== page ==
• 2005-08-15

    * 长颈鹿的性骚扰

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    http://www.blogbus.com/newswolf-logs/1359601.html

    欠老板的两篇文章拖了一个星期,终于到了deadline前面的最后一个晚上。老板说星期一还要跟我商量新的题目,彼时手中这两篇是非交不可的了。折腾到半夜一点多终于解决了一篇,作为对自己的鼓励,先贴这儿一篇,再继续奋战下一篇吧。

    在暑假结束之前,估计我最多还会有一两篇或者两三篇的任务就要告别为农学院写news letter的闲适生活了。碌碌终日,眼看自己的暑期读书计划快要搁浅,警惕自己一下,虽不需夜夜头悬梁椎刺股,但该是抓紧时间的时候了。加把劲。

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    非常有趣的一项关于长颈鹿进食习惯的研究。母长颈鹿边吃树叶边警惕四周的动静,但他们防的不是狮子,也不是材狼,他们防的是色迷迷的公长颈鹿,因为公长颈鹿随时随地都在寻找机会进行“性骚扰”……

    Giraffes use their long, prehensile tongues to extend their reach.  Specimen at the National Museum of Natural History, Washington, DC.

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    Giraffes use their long, prehensile tongues to extend their reach. Specimen at the National Museum of Natural History, Washington, DC.
    Keeping an Eye Out
    By Gang Wu

    It is well known that vulnerable animals like monkeys are always on the lookout for predators during their eating. They may become less vigilant only when they are in a large group, with someone standing on guard.

    Giraffes, which feed on tree leaves on a land roamed by lions and hyenas, are also stopping their feeding now and then to look around. But what may be a surprise for many is that they are often not watching out for predators. Instead, they are watching one another in their own groups.

    A recent study by Elissa Cameron in South Africa’s Kruger National Park suggests that when giraffes periodically interrupt their lunch to scan their surroundings, they are mostly monitoring the whereabouts of the local male giraffes. For females and small bulls, larger bulls are the real threat on their mind.

    “The bulls are like bullies on the playground of a school, where the other kids are always trying to stay away from them,” says Cameron, assistant professor of Natural Resources and Environmental Sciences.

    Giraffe cows are sexually receptive only in varying times of year. Mature bulls, however, are constantly wandering about to try their chances for willing females. Yet most of the time, the females prefer to stay away from the hassling.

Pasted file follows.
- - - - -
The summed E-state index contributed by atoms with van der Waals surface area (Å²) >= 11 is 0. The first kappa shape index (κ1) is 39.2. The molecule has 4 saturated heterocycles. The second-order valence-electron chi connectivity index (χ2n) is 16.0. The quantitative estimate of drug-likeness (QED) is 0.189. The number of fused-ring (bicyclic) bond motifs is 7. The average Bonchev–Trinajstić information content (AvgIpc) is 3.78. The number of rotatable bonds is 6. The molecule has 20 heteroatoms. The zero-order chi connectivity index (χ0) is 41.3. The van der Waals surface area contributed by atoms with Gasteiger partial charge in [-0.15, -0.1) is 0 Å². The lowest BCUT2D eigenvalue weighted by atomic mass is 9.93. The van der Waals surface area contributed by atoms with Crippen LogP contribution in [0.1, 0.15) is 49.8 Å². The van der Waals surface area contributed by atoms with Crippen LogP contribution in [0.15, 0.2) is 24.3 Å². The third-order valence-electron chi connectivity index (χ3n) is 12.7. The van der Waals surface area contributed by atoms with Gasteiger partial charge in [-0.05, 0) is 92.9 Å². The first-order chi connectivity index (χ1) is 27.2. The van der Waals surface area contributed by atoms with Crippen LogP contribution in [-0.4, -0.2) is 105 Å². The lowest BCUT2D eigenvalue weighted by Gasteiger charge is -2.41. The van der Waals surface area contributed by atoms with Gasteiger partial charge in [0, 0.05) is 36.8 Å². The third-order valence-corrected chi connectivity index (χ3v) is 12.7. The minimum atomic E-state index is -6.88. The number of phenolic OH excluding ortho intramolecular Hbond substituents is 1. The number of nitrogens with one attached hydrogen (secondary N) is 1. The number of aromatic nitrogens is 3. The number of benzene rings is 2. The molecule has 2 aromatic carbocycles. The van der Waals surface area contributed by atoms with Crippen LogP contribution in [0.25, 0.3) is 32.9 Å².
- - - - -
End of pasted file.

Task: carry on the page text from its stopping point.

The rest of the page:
It is interesting that female giraffes do not necessarily increase the frequency of their scanning when they are away from their group or even when their calves might be endangered by predators.

    owever, when bulls are around, the cows will often interrupt their lunch to make sure they can move away before the bulls approach.

    Younger bulls are also trying to keep a distance from larger males, simply for fear of attacks. Biologist found mature bulls are aggressive to one another throughout the year. The fight, though appearing to be graceful, can be fatal (see linked story).

    “Giraffes use their long necks to hit as clubs,” says Cameron. “The fight looks slow-motioned and graceful like ballet, but the blows are very brutal – one might be killed after being knocked down.”

    In the joint research with Johan T. du Toit of the University of Pretoria in South Africa, Cameron tried to study the foraging behaviors of giraffes, like what they are feeding on and how males are different with females in scanning their surroundings for predators.

    It turns out that the longer necks of bulls are a disadvantage rather than advantage in the scanning of their environment compared with cows. When a giraffe is reaching for higher leaves, the head is extended upwards so that the eyes are directed at the sky. As a result, the animal has to interrupt feeding regularly to scan its environment.

    The long necks of giraffes are often cited in school textbooks as a classical example of the natural selection of evolution. But that has not actually been tested. That is why Cameron and her colleagues started this project – they try to find out how natural selection shaped their behavior and they way they look.

    The above-mentioned findings published on Animal Behavior journal this summer are the first few in Cameron’s project. More outcomes are expected as the project goes on, she says.

     

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